Viet Nam News
HÀ NỘI – Only 3 per cent of doctors in local health facilities correctly diagnose the five most common diseases in Việt Nam, a recent study reveals.
The findings stem from interviews and observation of 1,000 doctors working at 78 district-level hospitals and 246 communal health stations. The Health Strategy and Policy Institute (HSPI) under the Ministry of Health, which led the 2015 research, randomly surveyed the doctors across six cities and provinces representative of different regions of the country.
The one-year study, the first of its kind in Việt Nam striving to evaluate the quality of healthcare staff in local facilities, showed that only three per cent of doctors managed to diagnose children’s diarrhea and pneumonia, tuberculosis, diabetes type 2 and hypertension.
The rate, however, rocketed to 36 and 48 per cent, respectively, for doctors who corectly diagnosed three and four of the five diseases. There were still 11 per cent who could only diagnose two diseases and two per cent for one disease.
The researchers did not explain the low rate of diagnosis but their findings nonetheless indicate some of the problems involved.
They found that on average, doctors in local health facilities fail to ask about half the questions necessary to diagnose an illness. For example, they only asked patients three out of eight questions needed to diagnose hypertension and diabetes, five of 13 for tuberculosis, five of 11 for diarrhea and one-third of the questions to correctly identify pneumonia.
Doctors also only performed about half the necessary examinations.
“A patient with pneumonia is only asked whether he coughs, but is often not asked about phlegm or breathing troubles,” said HSPI head Khương Anh Tuấn.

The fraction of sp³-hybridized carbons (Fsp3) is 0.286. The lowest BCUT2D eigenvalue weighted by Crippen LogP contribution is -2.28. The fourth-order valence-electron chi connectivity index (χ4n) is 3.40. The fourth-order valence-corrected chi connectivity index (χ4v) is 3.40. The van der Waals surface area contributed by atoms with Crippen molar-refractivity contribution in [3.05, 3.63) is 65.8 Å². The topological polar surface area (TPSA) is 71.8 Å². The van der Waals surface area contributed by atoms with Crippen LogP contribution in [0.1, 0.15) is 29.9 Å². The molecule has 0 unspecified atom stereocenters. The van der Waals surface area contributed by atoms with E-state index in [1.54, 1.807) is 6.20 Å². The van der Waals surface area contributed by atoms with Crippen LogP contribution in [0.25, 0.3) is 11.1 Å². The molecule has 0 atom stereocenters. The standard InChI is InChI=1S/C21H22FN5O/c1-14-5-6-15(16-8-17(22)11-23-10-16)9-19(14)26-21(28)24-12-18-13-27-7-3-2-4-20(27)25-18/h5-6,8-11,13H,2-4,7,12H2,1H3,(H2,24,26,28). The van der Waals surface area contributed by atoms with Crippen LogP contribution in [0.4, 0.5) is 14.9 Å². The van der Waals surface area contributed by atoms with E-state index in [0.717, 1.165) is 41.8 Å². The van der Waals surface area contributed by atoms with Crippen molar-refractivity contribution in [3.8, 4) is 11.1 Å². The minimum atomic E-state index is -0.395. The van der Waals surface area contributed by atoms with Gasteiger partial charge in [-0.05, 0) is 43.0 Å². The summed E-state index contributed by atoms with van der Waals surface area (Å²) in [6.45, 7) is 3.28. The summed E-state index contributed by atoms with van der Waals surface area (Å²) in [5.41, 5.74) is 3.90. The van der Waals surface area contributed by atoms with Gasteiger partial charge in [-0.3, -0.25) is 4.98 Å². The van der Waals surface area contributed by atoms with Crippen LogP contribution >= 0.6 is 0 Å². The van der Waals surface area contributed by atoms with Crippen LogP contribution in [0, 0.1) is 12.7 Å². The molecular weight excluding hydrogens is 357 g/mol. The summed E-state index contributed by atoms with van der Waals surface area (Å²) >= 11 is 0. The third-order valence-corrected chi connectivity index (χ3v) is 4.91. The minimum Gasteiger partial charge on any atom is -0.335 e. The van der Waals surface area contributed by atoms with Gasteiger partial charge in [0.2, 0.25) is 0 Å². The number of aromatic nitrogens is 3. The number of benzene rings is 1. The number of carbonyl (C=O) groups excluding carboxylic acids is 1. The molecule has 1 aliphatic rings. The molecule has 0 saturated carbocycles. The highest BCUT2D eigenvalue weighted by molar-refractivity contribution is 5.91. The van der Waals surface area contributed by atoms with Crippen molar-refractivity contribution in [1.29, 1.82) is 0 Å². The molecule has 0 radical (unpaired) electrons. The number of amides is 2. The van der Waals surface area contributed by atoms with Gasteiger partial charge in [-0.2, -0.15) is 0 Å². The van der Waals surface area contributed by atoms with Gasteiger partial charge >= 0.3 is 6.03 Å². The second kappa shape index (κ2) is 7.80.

Tuấn also warned about inappropriate prescriptions resulting from this diagnosis failure.
“Nearly 48 per cent of doctors prescribed incorrectly for children with pneumonia,” he said.
Some doctors also prescribed “harmful medicine”, according to the research, which showed that some 70 per cent of doctors decided to give corticosteroidal medicine for pneumonia to children and approximately 34 and 47 per cent to treat patients with hypertension and diabetes.
Former head of the Bạch Mai Hospital Pediatrics Department, Dr Nguyễn Tiến Dũng, said corticosteroids are effective but have many side effects and "should be restricted”.
“Corticosteroidal medicine gradually breaks down the children’s immune system while frequently causing osteoporosis or rickets in the children,” Dũng said.
Deputy Minister of Health, Phạm Lê Tuấn, acknowledged that the research clearly reflects the quality of local health facilities.
“It was easy to see that the healthcare services of local facilities are limited, resulting in a mass influx of patients to central-level hospitals in big cities due to doubts over their local health providers,” he said.
This, in turn, overloads big hospitals and the Ministry of Health is still struggling to resolve the problem, which many believe means improving the quality of local healthcare.
Earlier this month, Prime Minister Nguyễn Xuân Phúc approved a master plan for developing a strong local-level healthcare system toward 2025, which will monitor the health of all residents where they live.
But the ambitious plan will take time to yield results. In the meantime, people will often have to travel dozens of kilometres to get proper treatment. – VNS